Home' Trinidad and Tobago Guardian : April 20th 2014 Contents APRIL 20 • 2014 www.guardian.co.tt SUNDAY BUSINESS GUARDIAN
ABOUT BOOKS | SBG 21
In Boards That Lead, authors Ram Charan, Dennis
Carey and Michael Useem argue that boards today
have a duty to lead; to take a more active role in
making decisions that were once perhaps the sole
prerogative of the executive.
The reason for the increased active leadership role of
boards is the growing complexity and information overload
of today s business environment "across every facet of doing
business," the authors write. They stress, however, that their
new model of board leadership is based on a collaborative
partnership in which the boards know "when to lead, when
to partner, and when to stay out of the way."
Knowing when to do what
Perhaps the most important leadership responsibility of
the board is to develop the central idea of the company: the
practical, guiding core concept of the company that "ref-
erences why the company exists, whom it serves, how it
should be nurtured, why it will flourish, how it will make
money and manage risk, and where it must be going if it
is to sustain a competitive presence and achieve its broader
purpose," the authors write.
"The central idea is the bedrock on which the enterprise
is raised and how its resources are spent."
Boards should also take a leadership role in selecting the
CEO; ensuring the board s competence, architecture and
modus operandi; ensuring the ethics and integrity of the
company; and defining the company s compensation.
Boards should partner with the company s executive on
strategy, capital allocation and execution; defining the com-
pany s financial goals; managing risk; allocating resources;
developing talent; and developing what the authors call a
"culture of decisiveness."
Finally, according to the authors, boards should stay out
of the way for issues of execution and operations as well
as non-strategic decisions.
The Apple example
The productive collaboration between Steve Jobs and the
chairman of the Apple Board Edgar S Woolard, Jr, according
to the authors, perfectly exemplifies the meaning of knowing
when to lead, partner and stay out of the way.
To begin with, it was Woolard who convinced the board
to bring Jobs, forced from Apple in 1985, back to the company
in 1997 (one of the authors, Ram Charan, was an adviser
to Woolard during this period). Jobs agreed on the condition
that Woolard replace the entire board, although eventually
one other board member was allowed to stay.
With a new board in place and Jobs committed to reviving
the fast-declining company, Jobs and Woolard, according
to the authors, began a back-and-forth process in which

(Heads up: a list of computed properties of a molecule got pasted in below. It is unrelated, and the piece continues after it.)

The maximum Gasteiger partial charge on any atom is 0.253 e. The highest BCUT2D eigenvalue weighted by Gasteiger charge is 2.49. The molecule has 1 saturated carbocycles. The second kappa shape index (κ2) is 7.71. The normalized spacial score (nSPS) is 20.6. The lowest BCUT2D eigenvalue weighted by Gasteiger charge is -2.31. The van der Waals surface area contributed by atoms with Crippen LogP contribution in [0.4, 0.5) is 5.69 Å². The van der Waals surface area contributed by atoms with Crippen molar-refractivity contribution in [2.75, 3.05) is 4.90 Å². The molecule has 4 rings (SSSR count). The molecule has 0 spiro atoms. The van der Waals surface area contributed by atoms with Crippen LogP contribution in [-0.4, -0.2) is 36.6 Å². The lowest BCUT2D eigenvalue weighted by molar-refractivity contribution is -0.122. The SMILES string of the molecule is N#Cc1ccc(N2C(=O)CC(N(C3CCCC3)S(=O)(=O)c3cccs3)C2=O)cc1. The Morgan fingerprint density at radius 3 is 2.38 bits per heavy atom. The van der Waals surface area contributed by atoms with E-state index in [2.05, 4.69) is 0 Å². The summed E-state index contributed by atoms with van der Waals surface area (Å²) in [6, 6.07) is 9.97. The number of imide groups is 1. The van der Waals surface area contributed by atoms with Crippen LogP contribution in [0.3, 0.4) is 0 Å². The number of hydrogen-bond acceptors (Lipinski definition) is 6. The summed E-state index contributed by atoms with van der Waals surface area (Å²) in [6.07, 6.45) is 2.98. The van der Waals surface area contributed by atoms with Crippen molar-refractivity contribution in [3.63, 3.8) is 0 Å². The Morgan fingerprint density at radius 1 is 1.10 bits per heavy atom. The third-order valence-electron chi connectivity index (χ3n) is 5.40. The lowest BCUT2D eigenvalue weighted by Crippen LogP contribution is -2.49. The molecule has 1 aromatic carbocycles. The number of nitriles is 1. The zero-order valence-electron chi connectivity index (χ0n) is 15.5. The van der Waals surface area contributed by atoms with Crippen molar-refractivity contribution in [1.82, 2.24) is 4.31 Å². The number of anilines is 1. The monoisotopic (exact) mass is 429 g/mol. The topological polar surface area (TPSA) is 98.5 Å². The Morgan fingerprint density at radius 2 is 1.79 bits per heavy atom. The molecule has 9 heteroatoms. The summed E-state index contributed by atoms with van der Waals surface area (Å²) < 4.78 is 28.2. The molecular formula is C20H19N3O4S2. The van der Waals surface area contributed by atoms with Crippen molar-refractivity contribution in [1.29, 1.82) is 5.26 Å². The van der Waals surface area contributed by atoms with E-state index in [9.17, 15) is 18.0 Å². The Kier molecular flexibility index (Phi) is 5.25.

Jobs would come to Woolard with an idea, which Woolard
and the board would either approve or disapprove.
Jobs, Woolard would say, was always respectful, making
a passionate pitch for his ideas but accepting defeat if it
In many cases, however, Jobs was able to sell Woolard on
For example, after taking his new leadership position, the
authors write, Jobs convinced Woolard to let him stop the
Mac clones (an expensive proposition since the clone makers
were under contract), fire many of the firm s engineers,
divide the survivors into six teams with whom Jobs would
meet once a week, and perhaps most memorably, create an
Apple store. Woolard resisted the Apple store, knowing that
other computer manufacturers had tried and failed to succeed
in retail. He finally acquiesced to only four stores, which
the board approved.
Boards That Lead is an owner s manual, clearly laying out
how boards are supposed to operate.
The book begins with defining the central idea and recruit-
ing the right board members, then moves to several chapters
on managing CEO succession (including identifying failing
CEOs and recruiting successful replacements), and finally
covers managing risk and avoiding micro-management.
All chapters end with a detailed "director s checklist" to
help achieve the responsibilities outlined in the chapter.
In an early chapter, the authors write that board leadership
"does not mean wandering into the weeds---micromanage-
ment is decidedly not the point---but laissez-faire is no
longer an acceptable posture at many boards either." This
clearly organised and authoritative book will help boards of
directors stay as actively involved as they need to be---and
Boards That Lead
When to take charge, when to partner
and when to stay out of the way
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